The master bath is just the right size—spacious without feeling cavernous. The spa feeling is accentuated by the light grey color scheme, soaking tub with lake view, and large shower. The tile is perfectly set by the experts at Cella Flooring. Windows in the shower are set high, providing plenty of light without sacrificing privacy, and the cabinets are finished in the same grey as the bedroom walls.

The built-in vanity sits to the left of the door and leads into Amy and Jack’s closets. “I really wanted a girly closet,” laughs Amy. “I just love this square chandelier over the island, and the glass-fronted cabinets make it feel elegant.” A Place for Everything did the closet designs throughout the house.

The main floor guest room is slightly smaller, but still boasts beautiful lake views, a walk-in closet, and generous bath. “Locating this guest suite near the staircase and opposite the office allows for plenty of exposed light and a real sense of privacy,” says Fisher. “I was always struck by the way even large houses, like Biltmore, can make spaces feel cozy. I think the rounded walls and arched ceiling add that intimate feeling to this space.”

Everett points to these stone archways as his favorite part of the house. “I think they add a historic feeling to the hallway,” he says. The back staircase behind the kitchen has a graceful custom railing from Dumond Iron and leads up to the second floor, where both boys have their bedrooms and a large bonus room for entertaining friends. With lake views and a full bath, it can be used as an extra bedroom if needed.

The guest room décor, in navy blue and brushed gold, was inspired by the sui generis navy-and-gold vanity that Dewald found at Fergusons. “We both just loved it,” she says, “and we designed the guest room theme from there.” This guest room has what Amy calls her “Vegas shower,” and the brushed gold and modern tilework does indeed remind you of one of those razzle-dazzle hotels on the Vegas strip.

Tyler’s room, decorated in greys and neutrals, has a wide lake view, a masculine bathroom, and walk-in closet. Amy used a wood-look tile for the bathroom flooring that’s beautiful and practical for this space. Blaine wanted a more “industrial flair” for his space. This room, in lighter greys, has a seating area adjacent to his room that the family jokingly calls Blaine’s lounge. This is an open area, close to the home’s elevator and back spiral staircase, with a seating area, fireplace, and television—a great rainy-day nook to read a book or watch a movie.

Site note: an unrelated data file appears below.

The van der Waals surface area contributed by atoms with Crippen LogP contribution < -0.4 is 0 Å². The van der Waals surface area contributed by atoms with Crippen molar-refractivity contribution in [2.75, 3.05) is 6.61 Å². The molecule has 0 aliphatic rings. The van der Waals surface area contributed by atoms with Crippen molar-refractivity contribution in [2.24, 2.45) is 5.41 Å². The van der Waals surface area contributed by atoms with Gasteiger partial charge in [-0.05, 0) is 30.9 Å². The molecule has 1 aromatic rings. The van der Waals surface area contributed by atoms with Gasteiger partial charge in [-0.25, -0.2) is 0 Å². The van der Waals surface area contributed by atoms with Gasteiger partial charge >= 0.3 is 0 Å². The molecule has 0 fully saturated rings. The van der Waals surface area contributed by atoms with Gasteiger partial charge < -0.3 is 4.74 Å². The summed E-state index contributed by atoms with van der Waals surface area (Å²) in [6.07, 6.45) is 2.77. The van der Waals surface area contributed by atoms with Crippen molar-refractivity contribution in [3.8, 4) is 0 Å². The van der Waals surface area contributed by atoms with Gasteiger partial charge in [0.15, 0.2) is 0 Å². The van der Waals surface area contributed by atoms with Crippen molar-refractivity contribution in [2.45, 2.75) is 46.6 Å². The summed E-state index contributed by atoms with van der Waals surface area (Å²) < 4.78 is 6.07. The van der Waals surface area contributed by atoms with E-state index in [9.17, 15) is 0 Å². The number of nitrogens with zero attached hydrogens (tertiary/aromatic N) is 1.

One of the home’s most magnificent features is the main spiral staircase that runs from the second floor down into the lower level. Its wide steps have a low rise, which prevents the slightly dizzy feeling some people get when going down a spiral staircase. The risers are faced in brick, which matches the historic feeling of the arched hallway. The dramatic double chandelier, hung in the center from a single large chain, would look perfectly at home in a grand English country house. “That chandelier didn’t quite work when it arrived,” says builder Ivey. “We worked with Tuck Dumond of Dumond Ironworks to re-design it on site. This staircase may be my favorite part of the house.”

At the bottom of this staircase is a large family and game room. Outfitted with three large comfortable sofas in a U-shape, this seating faces a media wall of five televisions. “Jack likes to be able to see all the games at once,” laughs Amy.

This large space also has a pool and game table, as well as a smaller-scale full kitchen, a workout room, and a golf simulation room.

“When I work with clients, they will tell me the things that are important to them, for example, a large pantry,” says Fisher. “I work with the landscape and sight lines to develop a plan that meets both their functional and aesthetic vision. It’s such a satisfying process to see a client’s vision come to life and know that we’ve accomplished something wonderful together.”

“We knew this would be our ‘last hurrah’ before the kids left home,” says Amy, “so we really wanted it to be a place that they and their friends would enjoy. Working with Shawn, David, Liza, and all the many talented people who helped us was a sheer joy. It’s only been a few months, but it already feels like home.”